It is a manuscript donated by the monks of Grottaferrata Abbey to the Jesuits of the novitiate in Castel Gandolfo in August 1890: ‘Spiritual songs with which the voice of Orthodoxy praises the Immaculate Conception of the Blessed Virgin’.
The historical archive of the Euro-Mediterranean Province holds documents written mainly in Latin and Italian, a fair number of letters in English, German, French and Spanish. All the relevant dictionaries are available in the study room to enable researchers to use these documents in their own language. Only the Greek language dictionary is a silent witness to the work of its author, Fr. Lorenzo Rocci, whom we have already mentioned above, as it does not serve any translation purposes.
In fact, our archive also contains a document written in Greek, albeit with an Italian translation: a modern ‘Kontakion’, not an original Byzantine artefact but a reproduction of it made at the end of the 19th century.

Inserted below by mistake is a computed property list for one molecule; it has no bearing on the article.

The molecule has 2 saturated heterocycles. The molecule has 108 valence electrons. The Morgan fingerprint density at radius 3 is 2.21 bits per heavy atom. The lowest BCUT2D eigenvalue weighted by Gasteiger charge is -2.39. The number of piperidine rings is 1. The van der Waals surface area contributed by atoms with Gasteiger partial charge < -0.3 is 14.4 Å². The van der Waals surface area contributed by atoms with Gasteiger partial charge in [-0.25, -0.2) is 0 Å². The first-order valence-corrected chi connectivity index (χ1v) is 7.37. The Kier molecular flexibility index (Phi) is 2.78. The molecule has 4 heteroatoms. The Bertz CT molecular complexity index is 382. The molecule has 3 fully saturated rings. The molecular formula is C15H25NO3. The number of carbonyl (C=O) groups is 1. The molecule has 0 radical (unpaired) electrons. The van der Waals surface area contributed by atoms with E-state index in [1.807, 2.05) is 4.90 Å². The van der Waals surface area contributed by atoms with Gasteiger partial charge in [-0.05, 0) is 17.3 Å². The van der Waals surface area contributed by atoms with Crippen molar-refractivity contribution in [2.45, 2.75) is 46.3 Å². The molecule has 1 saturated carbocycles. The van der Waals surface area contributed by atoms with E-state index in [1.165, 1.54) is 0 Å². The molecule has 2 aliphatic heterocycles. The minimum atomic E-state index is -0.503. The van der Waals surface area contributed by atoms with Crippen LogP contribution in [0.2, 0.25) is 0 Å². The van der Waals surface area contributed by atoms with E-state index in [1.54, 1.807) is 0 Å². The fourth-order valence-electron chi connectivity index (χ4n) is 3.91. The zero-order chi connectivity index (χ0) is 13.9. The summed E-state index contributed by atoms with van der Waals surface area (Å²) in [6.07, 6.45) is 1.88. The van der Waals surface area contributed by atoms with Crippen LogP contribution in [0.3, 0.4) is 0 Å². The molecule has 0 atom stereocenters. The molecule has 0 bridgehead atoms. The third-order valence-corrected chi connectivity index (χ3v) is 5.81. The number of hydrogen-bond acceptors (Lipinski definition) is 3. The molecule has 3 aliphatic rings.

It is in fact a hand-written text donated by the monks of Grottaferrata Abbey to the Jesuits of the Castel Gandolfo novitiate in August 1890: “Spiritual songs with which the voice of Orthodoxy praises the Immaculate Conception of the Blessed Virgin”.
Faithful to the tradition of the ‘Kontakion’, it is presented as a long poetic text – on parchment – enclosed in a cylindrical casket; on the sides of the text are St Basil’s ascetic treatise ‘De praevia institutione ascetica’ and St Ignatius of Lojola’s letter of obedience, both in Greek, and finally signed by the eight young monks and Abbot Arsenio II. Written in modern Greek, the composition is partly penned in red ink and accompanied by a hand-made colour image. The transcription and typewritten translation are preserved in the protective case.
The Kontakion was given to the novices on the feast day of St. Luigi Gonzaga, 23 August, the parchment is in excellent condition.
The Kontakion is kept in the fonds of the Roman Province, in the folders of the novitiates of the Province, in the photo it is close to its case.